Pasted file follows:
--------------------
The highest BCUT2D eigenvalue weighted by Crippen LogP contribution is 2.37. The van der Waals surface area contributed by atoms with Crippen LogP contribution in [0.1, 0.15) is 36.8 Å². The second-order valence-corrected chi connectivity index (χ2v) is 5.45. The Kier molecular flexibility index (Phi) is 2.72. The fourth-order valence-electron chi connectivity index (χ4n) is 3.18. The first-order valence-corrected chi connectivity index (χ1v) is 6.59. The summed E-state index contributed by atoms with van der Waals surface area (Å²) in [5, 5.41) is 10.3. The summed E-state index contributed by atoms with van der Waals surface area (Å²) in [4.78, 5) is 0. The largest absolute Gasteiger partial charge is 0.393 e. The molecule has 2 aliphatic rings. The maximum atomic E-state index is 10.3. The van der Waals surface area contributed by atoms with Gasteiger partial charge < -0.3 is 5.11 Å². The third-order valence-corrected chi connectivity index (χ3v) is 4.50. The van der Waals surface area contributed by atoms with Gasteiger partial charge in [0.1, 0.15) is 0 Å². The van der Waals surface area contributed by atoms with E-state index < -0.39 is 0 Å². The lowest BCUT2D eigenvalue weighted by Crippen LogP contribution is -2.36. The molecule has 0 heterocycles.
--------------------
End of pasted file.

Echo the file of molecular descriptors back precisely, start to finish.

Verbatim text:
The highest BCUT2D eigenvalue weighted by Crippen LogP contribution is 2.37. The van der Waals surface area contributed by atoms with Crippen LogP contribution in [0.1, 0.15) is 36.8 Å². The second-order valence-corrected chi connectivity index (χ2v) is 5.45. The Kier molecular flexibility index (Phi) is 2.72. The fourth-order valence-electron chi connectivity index (χ4n) is 3.18. The first-order valence-corrected chi connectivity index (χ1v) is 6.59. The summed E-state index contributed by atoms with van der Waals surface area (Å²) in [5, 5.41) is 10.3. The summed E-state index contributed by atoms with van der Waals surface area (Å²) in [4.78, 5) is 0. The largest absolute Gasteiger partial charge is 0.393 e. The molecule has 2 aliphatic rings. The maximum atomic E-state index is 10.3. The van der Waals surface area contributed by atoms with Gasteiger partial charge < -0.3 is 5.11 Å². The third-order valence-corrected chi connectivity index (χ3v) is 4.50. The van der Waals surface area contributed by atoms with Gasteiger partial charge in [0.1, 0.15) is 0 Å². The van der Waals surface area contributed by atoms with E-state index < -0.39 is 0 Å². The lowest BCUT2D eigenvalue weighted by Crippen LogP contribution is -2.36. The molecule has 0 heterocycles.